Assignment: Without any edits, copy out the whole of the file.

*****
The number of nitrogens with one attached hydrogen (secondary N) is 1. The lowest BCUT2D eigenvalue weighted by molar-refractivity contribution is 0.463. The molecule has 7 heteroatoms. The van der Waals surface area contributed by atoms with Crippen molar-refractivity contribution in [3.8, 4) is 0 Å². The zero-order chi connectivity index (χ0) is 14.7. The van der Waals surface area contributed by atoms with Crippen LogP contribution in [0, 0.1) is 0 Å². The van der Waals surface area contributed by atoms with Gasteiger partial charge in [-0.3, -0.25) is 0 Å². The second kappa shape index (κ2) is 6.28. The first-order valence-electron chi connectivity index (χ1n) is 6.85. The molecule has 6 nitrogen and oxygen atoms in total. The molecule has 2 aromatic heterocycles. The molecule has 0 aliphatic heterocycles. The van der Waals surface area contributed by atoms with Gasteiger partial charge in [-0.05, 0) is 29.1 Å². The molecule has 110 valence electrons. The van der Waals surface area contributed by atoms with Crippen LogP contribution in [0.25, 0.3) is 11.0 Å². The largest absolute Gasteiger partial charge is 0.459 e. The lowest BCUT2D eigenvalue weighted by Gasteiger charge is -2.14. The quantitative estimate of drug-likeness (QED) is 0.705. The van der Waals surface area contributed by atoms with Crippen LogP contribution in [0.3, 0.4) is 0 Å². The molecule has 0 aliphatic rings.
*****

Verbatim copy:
The number of nitrogens with one attached hydrogen (secondary N) is 1. The lowest BCUT2D eigenvalue weighted by molar-refractivity contribution is 0.463. The molecule has 7 heteroatoms. The van der Waals surface area contributed by atoms with Crippen molar-refractivity contribution in [3.8, 4) is 0 Å². The zero-order chi connectivity index (χ0) is 14.7. The van der Waals surface area contributed by atoms with Crippen LogP contribution in [0, 0.1) is 0 Å². The van der Waals surface area contributed by atoms with Gasteiger partial charge in [-0.3, -0.25) is 0 Å². The second kappa shape index (κ2) is 6.28. The first-order valence-electron chi connectivity index (χ1n) is 6.85. The molecule has 6 nitrogen and oxygen atoms in total. The molecule has 2 aromatic heterocycles. The molecule has 0 aliphatic heterocycles. The van der Waals surface area contributed by atoms with Gasteiger partial charge in [-0.05, 0) is 29.1 Å². The molecule has 110 valence electrons. The van der Waals surface area contributed by atoms with Crippen LogP contribution in [0.25, 0.3) is 11.0 Å². The largest absolute Gasteiger partial charge is 0.459 e. The lowest BCUT2D eigenvalue weighted by Gasteiger charge is -2.14. The quantitative estimate of drug-likeness (QED) is 0.705. The van der Waals surface area contributed by atoms with Crippen LogP contribution in [0.3, 0.4) is 0 Å². The molecule has 0 aliphatic rings.